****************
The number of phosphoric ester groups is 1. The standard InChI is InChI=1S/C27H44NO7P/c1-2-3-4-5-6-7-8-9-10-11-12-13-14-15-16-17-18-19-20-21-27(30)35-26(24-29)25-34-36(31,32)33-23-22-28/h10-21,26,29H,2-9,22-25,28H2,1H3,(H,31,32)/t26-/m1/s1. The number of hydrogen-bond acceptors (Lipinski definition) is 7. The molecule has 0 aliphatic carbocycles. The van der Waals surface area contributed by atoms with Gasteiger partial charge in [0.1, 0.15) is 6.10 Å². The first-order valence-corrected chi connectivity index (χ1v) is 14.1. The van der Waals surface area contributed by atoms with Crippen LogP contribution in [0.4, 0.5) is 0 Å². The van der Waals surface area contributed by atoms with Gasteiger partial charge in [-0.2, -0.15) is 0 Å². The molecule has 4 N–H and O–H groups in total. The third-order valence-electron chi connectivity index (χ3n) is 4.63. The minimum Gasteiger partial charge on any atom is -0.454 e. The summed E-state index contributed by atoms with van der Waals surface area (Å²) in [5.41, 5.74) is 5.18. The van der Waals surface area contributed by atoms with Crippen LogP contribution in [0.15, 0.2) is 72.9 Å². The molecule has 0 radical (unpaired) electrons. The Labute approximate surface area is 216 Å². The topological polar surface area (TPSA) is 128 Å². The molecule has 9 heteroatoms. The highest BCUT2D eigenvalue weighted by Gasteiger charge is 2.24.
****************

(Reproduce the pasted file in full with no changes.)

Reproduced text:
The number of phosphoric ester groups is 1. The standard InChI is InChI=1S/C27H44NO7P/c1-2-3-4-5-6-7-8-9-10-11-12-13-14-15-16-17-18-19-20-21-27(30)35-26(24-29)25-34-36(31,32)33-23-22-28/h10-21,26,29H,2-9,22-25,28H2,1H3,(H,31,32)/t26-/m1/s1. The number of hydrogen-bond acceptors (Lipinski definition) is 7. The molecule has 0 aliphatic carbocycles. The van der Waals surface area contributed by atoms with Gasteiger partial charge in [0.1, 0.15) is 6.10 Å². The first-order valence-corrected chi connectivity index (χ1v) is 14.1. The van der Waals surface area contributed by atoms with Crippen LogP contribution in [0.4, 0.5) is 0 Å². The van der Waals surface area contributed by atoms with Gasteiger partial charge in [-0.2, -0.15) is 0 Å². The molecule has 4 N–H and O–H groups in total. The third-order valence-electron chi connectivity index (χ3n) is 4.63. The minimum Gasteiger partial charge on any atom is -0.454 e. The summed E-state index contributed by atoms with van der Waals surface area (Å²) in [5.41, 5.74) is 5.18. The van der Waals surface area contributed by atoms with Crippen LogP contribution in [0.15, 0.2) is 72.9 Å². The molecule has 0 radical (unpaired) electrons. The Labute approximate surface area is 216 Å². The topological polar surface area (TPSA) is 128 Å². The molecule has 9 heteroatoms. The highest BCUT2D eigenvalue weighted by Gasteiger charge is 2.24.